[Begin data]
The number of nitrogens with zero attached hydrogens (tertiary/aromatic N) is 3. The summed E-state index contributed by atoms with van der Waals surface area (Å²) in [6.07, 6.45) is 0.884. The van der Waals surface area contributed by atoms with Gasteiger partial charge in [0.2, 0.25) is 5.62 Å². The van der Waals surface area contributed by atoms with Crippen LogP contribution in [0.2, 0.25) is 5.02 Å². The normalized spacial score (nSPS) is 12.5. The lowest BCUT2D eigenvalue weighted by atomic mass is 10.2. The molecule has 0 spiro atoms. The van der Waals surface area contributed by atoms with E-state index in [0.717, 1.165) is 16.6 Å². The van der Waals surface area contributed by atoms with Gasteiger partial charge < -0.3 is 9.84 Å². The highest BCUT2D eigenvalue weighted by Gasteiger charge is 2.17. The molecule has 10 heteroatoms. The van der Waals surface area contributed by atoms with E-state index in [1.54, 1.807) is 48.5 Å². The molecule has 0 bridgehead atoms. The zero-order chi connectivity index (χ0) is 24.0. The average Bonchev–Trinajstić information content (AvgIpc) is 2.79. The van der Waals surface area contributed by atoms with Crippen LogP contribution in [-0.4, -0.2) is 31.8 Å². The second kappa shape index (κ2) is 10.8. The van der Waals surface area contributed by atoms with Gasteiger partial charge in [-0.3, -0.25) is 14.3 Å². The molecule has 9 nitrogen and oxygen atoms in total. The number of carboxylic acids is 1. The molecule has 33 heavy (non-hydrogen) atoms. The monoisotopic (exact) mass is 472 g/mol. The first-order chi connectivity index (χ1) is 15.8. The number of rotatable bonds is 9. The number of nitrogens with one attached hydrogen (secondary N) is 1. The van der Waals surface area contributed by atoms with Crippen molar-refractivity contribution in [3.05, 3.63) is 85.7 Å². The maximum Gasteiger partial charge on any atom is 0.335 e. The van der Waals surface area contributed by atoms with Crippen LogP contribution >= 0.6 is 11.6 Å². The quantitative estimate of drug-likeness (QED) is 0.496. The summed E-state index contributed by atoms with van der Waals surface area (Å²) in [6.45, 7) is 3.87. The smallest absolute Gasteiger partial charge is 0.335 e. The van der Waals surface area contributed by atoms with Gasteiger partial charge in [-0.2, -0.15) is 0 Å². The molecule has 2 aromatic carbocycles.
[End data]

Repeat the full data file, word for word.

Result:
The number of nitrogens with zero attached hydrogens (tertiary/aromatic N) is 3. The summed E-state index contributed by atoms with van der Waals surface area (Å²) in [6.07, 6.45) is 0.884. The van der Waals surface area contributed by atoms with Gasteiger partial charge in [0.2, 0.25) is 5.62 Å². The van der Waals surface area contributed by atoms with Crippen LogP contribution in [0.2, 0.25) is 5.02 Å². The normalized spacial score (nSPS) is 12.5. The lowest BCUT2D eigenvalue weighted by atomic mass is 10.2. The molecule has 0 spiro atoms. The van der Waals surface area contributed by atoms with E-state index in [0.717, 1.165) is 16.6 Å². The van der Waals surface area contributed by atoms with Gasteiger partial charge < -0.3 is 9.84 Å². The highest BCUT2D eigenvalue weighted by Gasteiger charge is 2.17. The molecule has 10 heteroatoms. The van der Waals surface area contributed by atoms with E-state index in [1.54, 1.807) is 48.5 Å². The molecule has 0 bridgehead atoms. The zero-order chi connectivity index (χ0) is 24.0. The average Bonchev–Trinajstić information content (AvgIpc) is 2.79. The van der Waals surface area contributed by atoms with Crippen LogP contribution in [-0.4, -0.2) is 31.8 Å². The second kappa shape index (κ2) is 10.8. The van der Waals surface area contributed by atoms with Gasteiger partial charge in [-0.3, -0.25) is 14.3 Å². The molecule has 9 nitrogen and oxygen atoms in total. The number of carboxylic acids is 1. The molecule has 33 heavy (non-hydrogen) atoms. The monoisotopic (exact) mass is 472 g/mol. The first-order chi connectivity index (χ1) is 15.8. The number of rotatable bonds is 9. The number of nitrogens with one attached hydrogen (secondary N) is 1. The van der Waals surface area contributed by atoms with Crippen molar-refractivity contribution in [3.05, 3.63) is 85.7 Å². The maximum Gasteiger partial charge on any atom is 0.335 e. The van der Waals surface area contributed by atoms with Crippen LogP contribution >= 0.6 is 11.6 Å². The quantitative estimate of drug-likeness (QED) is 0.496. The summed E-state index contributed by atoms with van der Waals surface area (Å²) in [6.45, 7) is 3.87. The smallest absolute Gasteiger partial charge is 0.335 e. The van der Waals surface area contributed by atoms with Gasteiger partial charge in [-0.2, -0.15) is 0 Å². The molecule has 2 aromatic carbocycles.